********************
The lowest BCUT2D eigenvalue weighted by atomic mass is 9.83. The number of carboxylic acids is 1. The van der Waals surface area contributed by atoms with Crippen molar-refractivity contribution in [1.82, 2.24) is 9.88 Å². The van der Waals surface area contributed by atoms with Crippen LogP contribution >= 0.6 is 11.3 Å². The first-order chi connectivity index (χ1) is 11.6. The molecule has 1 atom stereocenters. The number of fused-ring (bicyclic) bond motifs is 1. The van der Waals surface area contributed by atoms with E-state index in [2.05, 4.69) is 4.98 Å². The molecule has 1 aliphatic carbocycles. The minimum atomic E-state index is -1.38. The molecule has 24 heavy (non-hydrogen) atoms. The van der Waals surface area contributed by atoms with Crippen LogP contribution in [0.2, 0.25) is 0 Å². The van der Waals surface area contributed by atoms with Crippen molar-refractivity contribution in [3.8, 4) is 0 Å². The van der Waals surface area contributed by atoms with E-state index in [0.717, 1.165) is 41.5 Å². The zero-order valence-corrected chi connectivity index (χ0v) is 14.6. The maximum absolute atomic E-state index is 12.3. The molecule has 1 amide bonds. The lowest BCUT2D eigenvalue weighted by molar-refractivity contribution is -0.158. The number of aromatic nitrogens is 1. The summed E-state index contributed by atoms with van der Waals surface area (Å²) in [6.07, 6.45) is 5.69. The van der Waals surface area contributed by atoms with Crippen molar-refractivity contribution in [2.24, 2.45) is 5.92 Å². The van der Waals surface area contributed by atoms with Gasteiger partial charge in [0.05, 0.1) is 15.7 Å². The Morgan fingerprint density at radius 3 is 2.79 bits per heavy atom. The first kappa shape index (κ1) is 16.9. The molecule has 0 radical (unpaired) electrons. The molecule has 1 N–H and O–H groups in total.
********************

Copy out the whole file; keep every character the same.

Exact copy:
The lowest BCUT2D eigenvalue weighted by atomic mass is 9.83. The number of carboxylic acids is 1. The van der Waals surface area contributed by atoms with Crippen molar-refractivity contribution in [1.82, 2.24) is 9.88 Å². The van der Waals surface area contributed by atoms with Crippen LogP contribution >= 0.6 is 11.3 Å². The first-order chi connectivity index (χ1) is 11.6. The molecule has 1 atom stereocenters. The number of fused-ring (bicyclic) bond motifs is 1. The van der Waals surface area contributed by atoms with E-state index in [2.05, 4.69) is 4.98 Å². The molecule has 1 aliphatic carbocycles. The minimum atomic E-state index is -1.38. The molecule has 24 heavy (non-hydrogen) atoms. The van der Waals surface area contributed by atoms with Crippen LogP contribution in [0.2, 0.25) is 0 Å². The van der Waals surface area contributed by atoms with Crippen molar-refractivity contribution in [3.8, 4) is 0 Å². The van der Waals surface area contributed by atoms with E-state index in [0.717, 1.165) is 41.5 Å². The zero-order valence-corrected chi connectivity index (χ0v) is 14.6. The maximum absolute atomic E-state index is 12.3. The molecule has 1 amide bonds. The lowest BCUT2D eigenvalue weighted by molar-refractivity contribution is -0.158. The number of aromatic nitrogens is 1. The summed E-state index contributed by atoms with van der Waals surface area (Å²) in [6.07, 6.45) is 5.69. The van der Waals surface area contributed by atoms with Crippen molar-refractivity contribution in [2.24, 2.45) is 5.92 Å². The van der Waals surface area contributed by atoms with Gasteiger partial charge in [0.05, 0.1) is 15.7 Å². The Morgan fingerprint density at radius 3 is 2.79 bits per heavy atom. The first kappa shape index (κ1) is 16.9. The molecule has 0 radical (unpaired) electrons. The molecule has 1 N–H and O–H groups in total.